Soleimani, the commander of the Quds Force of Iran’s Islamic Revolution Guards Corps (IRGC), and Abu Mahdi al-Muhandis, the second-in-command of Iraq’s Popular Mobilization Units (PMU), were killed in US airstrikes in the Iraqi capital Baghdad early on Friday. The US strike took place at the Baghdad International Airport, killing eight other people.
The Pentagon said US President Donald Trump had ordered Soleimani’s assassination.
Leader of the Islamic Revolution Ayatollah Seyyed Ali Khamenei promised “severe revenge” for the death of the military commander. Ayatollah Khamenei said the “cruelest people on earth” assassinated the “honorable” commander who “courageously fought for years against the evils and bandits of the world.”
Morell told CBS News on Friday that the deadly US strike will trigger a harsh response from the Islamic Republic of Iran, saying the United States will have to pay “a very high cost” for killing General Soleimani.
“Number one, there will be dead Americans, dead civilian Americans, as a result of this,” Morell said.
He added that Americans are no longer safe in Iraq, Lebanon, Bahrain, and other places in the Middle East.
Morell added that the assassination of General Soleimani sets a “precedent that senior officials are fair game in this hybrid, not-yet-at-war kind of scenario.”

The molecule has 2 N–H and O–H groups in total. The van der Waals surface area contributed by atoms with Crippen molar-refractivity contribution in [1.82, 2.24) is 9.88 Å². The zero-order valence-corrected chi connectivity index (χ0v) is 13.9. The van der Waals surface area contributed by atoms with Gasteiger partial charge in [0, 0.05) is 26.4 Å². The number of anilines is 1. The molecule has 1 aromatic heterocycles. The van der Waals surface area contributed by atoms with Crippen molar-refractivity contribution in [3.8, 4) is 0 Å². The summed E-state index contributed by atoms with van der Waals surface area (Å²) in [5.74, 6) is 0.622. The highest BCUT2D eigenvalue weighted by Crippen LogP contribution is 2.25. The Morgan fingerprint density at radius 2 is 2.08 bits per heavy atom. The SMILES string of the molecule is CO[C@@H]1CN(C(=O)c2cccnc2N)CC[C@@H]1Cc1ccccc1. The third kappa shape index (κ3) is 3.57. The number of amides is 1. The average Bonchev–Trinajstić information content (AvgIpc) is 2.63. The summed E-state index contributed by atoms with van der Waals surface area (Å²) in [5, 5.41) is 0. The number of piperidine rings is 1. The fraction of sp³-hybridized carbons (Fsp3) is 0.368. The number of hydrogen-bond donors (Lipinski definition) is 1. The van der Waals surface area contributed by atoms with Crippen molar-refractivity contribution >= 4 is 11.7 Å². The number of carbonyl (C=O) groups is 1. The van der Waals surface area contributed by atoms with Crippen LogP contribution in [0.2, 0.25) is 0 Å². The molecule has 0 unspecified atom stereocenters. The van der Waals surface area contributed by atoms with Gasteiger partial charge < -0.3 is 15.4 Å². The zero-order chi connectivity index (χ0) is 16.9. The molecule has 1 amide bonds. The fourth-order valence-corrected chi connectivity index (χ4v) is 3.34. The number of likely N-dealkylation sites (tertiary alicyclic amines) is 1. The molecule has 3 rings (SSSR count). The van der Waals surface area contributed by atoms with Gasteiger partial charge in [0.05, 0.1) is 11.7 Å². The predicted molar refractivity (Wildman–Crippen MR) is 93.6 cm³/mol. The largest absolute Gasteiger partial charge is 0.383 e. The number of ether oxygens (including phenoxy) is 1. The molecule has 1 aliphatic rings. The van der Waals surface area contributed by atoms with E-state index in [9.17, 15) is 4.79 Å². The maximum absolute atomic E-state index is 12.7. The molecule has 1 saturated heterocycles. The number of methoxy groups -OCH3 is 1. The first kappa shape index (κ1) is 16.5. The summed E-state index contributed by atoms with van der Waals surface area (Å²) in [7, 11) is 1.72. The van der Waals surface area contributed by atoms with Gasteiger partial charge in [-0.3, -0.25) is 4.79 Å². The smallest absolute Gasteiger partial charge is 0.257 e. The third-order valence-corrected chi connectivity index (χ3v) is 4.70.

“At a time and place of their choosing, they’re going to conduct” a strike that “kills a senior American official,” he stated.
The former CIA director warned that the decision to assassinate the top Iranian commander will come at “an extraordinarily high price.”
“And that’s why the Bush administration and the Obama administration chose not to do something like this,” he added.
Red Line crossed: US assassination of Qassem SoleimaniBy martyring Lieutenant General Qassem Soleimani, the US crossed one of Iran’s red lines, writes Yuram Abdullah Weiler.
US Democratic leaders in both chambers of Congress expressed outrage over Trump’s ordered strike, saying the Republican president did not obtain congressional approval.
The Trump administration on Friday sought to justify its killing as an act of self-defense, using baseless claims to deflect accusations that it violated international law.
Some US legal experts argued Trump lacked the legal authority to kill Soleimani on Iraqi soil without the permission of Iraq’s government, and said the attack was unlawful under international and US law.
Iraq’s Prime Minister Adel Abdul-Mahdi condemned the US assassination, describing the strike as a “flagrant violation of the conditions authorizing the presence of US troops” on Iraqi soil.